De Lima orders revamp, drug testing of all prison personnel
MANILA, Philippines–Justice Secretary Leila de Lima on Monday said she had authorized a revamp at the New Bilibid Prison (NBP) and the drug testing of personnel following a search-and-seizure operation over the weekend that yielded assorted communication gadgets.
De Lima, in an interview with reporters, said the reshuffle of custodial officers and personnel at the Bureau of Corrections (BuCor) would be “implemented right away,” and would cover the maximum, medium and minimum security sections of the NBP in Muntinlupa City.
“I already authorized a drug test of all custodial officers and personnel of the NBP,” she said.
Supt. Roberto Rabo, officer in charge of the NBP, said the reshuffle would be implemented “within the week.”
“We already have a list of personnel,” Rabo said.
BuCor Director Franklin Bucayu said the authorities were studying whether or not to implement a reshuffle in all the prison facilities under his office.
While this is being done, he said the strict measures being exercised in the NBP are already being implemented in other BuCor facilities.
These include stricter checking of visitors, implementation of a no-duty no-entry policy for personnel, and more stringent searches of packages.
According to Rabo, these searches have yielded results for the NBP, with authorities managing to dismantle “communication boosters” hidden on the roofs of some cells in the maximum security compound on Saturday.
The BuCor said that among those seized were 11 signal boosters, four booster chargers, 46 aluminum outdoor antennas, 14 plastic outdoor antennas, four WiFi broadband sticks, four WiFi antennas, nine repeaters, seven power supply units, five rolls of electrical wire, one splitter and one distributor.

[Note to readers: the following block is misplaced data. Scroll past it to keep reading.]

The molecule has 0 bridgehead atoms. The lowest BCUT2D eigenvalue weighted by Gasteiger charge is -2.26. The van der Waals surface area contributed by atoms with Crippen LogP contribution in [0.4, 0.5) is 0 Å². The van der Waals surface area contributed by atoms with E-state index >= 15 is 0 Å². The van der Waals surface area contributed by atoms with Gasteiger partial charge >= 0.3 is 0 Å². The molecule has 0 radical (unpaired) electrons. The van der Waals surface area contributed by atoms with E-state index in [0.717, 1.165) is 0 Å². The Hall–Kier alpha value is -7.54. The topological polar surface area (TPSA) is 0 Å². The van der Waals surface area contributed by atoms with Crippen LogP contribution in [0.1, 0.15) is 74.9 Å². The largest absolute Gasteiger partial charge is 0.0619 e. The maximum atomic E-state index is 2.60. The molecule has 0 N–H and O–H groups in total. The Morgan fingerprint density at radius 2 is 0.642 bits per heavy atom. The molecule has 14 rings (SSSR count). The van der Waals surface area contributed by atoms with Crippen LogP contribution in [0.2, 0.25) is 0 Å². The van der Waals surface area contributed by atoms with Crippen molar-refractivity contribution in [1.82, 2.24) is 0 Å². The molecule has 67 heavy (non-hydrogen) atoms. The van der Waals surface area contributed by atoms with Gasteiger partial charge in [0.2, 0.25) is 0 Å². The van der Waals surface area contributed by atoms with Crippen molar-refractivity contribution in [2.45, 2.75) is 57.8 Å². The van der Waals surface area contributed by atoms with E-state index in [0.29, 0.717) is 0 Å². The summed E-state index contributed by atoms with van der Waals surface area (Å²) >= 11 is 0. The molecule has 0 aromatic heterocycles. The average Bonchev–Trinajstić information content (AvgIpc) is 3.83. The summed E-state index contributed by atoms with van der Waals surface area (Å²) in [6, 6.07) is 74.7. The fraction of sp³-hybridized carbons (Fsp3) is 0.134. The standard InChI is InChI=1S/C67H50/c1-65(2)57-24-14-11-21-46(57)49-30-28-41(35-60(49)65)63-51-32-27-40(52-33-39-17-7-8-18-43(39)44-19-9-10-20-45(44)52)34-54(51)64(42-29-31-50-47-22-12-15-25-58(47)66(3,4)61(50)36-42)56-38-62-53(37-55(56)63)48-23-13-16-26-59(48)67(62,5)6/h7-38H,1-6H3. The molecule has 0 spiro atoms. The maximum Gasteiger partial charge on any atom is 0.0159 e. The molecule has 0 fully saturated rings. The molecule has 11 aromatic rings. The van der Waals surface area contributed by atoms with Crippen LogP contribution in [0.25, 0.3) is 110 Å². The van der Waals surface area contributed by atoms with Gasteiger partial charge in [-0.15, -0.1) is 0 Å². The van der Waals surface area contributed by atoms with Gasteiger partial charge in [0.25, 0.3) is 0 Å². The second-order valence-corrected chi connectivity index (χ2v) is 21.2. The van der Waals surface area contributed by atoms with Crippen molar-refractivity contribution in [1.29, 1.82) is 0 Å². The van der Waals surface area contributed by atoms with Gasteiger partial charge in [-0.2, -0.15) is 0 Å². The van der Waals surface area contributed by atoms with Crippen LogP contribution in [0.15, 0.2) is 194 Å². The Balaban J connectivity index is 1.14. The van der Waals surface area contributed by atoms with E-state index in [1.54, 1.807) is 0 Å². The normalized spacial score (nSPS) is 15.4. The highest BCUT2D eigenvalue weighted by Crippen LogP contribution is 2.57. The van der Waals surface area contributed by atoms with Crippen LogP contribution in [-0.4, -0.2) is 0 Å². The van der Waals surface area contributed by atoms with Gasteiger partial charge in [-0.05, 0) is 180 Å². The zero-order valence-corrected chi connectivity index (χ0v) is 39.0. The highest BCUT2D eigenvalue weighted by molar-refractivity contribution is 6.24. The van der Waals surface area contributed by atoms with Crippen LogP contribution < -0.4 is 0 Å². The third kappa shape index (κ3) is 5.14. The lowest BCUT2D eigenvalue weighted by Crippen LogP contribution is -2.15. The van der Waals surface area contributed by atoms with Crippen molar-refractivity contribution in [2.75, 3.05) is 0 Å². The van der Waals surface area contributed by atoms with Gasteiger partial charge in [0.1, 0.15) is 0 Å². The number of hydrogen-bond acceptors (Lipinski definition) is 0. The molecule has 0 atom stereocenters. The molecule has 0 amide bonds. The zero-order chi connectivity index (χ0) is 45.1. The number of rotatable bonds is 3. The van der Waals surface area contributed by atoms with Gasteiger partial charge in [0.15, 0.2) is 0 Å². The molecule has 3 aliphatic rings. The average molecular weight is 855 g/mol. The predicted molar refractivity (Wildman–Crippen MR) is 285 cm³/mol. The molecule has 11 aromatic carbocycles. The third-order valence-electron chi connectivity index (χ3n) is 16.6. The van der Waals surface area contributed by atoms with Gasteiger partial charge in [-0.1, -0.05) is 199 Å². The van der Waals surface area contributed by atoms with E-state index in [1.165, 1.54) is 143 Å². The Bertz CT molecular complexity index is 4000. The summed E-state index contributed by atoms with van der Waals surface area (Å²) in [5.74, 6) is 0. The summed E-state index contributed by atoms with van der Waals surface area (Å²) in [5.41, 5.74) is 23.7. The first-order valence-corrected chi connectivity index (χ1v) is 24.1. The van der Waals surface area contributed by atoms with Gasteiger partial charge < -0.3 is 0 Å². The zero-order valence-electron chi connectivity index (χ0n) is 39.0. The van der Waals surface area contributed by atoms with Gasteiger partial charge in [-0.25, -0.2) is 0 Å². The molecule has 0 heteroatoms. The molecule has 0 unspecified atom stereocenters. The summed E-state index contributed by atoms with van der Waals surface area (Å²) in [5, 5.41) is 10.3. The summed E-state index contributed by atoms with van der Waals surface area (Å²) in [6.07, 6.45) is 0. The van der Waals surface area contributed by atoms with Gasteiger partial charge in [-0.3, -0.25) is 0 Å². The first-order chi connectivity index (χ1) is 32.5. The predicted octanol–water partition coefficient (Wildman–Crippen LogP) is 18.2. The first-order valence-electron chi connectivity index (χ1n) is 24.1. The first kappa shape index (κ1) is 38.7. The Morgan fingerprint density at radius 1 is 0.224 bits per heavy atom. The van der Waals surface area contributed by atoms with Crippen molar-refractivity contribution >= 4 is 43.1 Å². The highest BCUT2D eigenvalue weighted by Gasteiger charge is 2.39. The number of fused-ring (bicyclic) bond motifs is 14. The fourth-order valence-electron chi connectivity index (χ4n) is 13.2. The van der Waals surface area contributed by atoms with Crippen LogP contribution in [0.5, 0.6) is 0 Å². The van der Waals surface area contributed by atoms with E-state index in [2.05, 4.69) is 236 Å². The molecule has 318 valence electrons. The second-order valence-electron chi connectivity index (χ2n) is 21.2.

“These can’t get inside without help. So we will crack down on erring prison officials and personnel,” De Lima said.
“We are tracing who owns these things that were discovered, how these were able to get inside, who brought them inside [and] who conspired with who to get these in. These gadgets can’t be brought in without assistance [from prison personnel]. These are not miniscule items that can be concealed,” she said.
The secretary said she was also awaiting the report of Bucayu about the incident, adding: “I’m asking for a formal report, including the actions being taken, or to be taken against the erring BuCor officials and personnel who may have been complicit with the inmates.”
Last Saturday, NBP personnel discovered a courier service parcel containing five packs of marijuana hidden in biscuit wrappers.
“If the searches are conducted stringently on all items being brought inside the NBP, [contraband] will be discovered,” she said, adding that a probe was underway to find out who the intended recipient of the marijuana was.
De Lima said the drug testing will help weed out undesirables among the prison personnel.
The secretary cautioned, however, that if many prison guards and personnel would be relieved once they test positive or found complicit in the entry of prohibited items, the BuCor might have problems replacing them.
She said she hoped the adoption by next month of the new implementing rules and guidelines of Republic Act No. 10575, or the BuCor Act of 2013, would speed up the hiring process and increase pay rates in the corrections agency.
“The IRR is with me. I already finished reviewing it; [we’re] just cleaning up its final form,” she added.
De Lima said her office has adopted a “zero-tolerance policy” in the BuCor and will deal severely with erring prison guards and officials.
“I continue to closely monitor the actions being undertaken by the BuCor leadership to address the proliferation of prison-based illegal activities, especially drug-related activities within NBP and possibly other prison facilities. More operations shall be undertaken successively in the coming days and weeks. We are now adopting a policy of zero tolerance vis-a-vis such nefarious activities. BuCor officials and personnel found to be aiding or abetting such activities shall be severely dealt with,” De Lima said.
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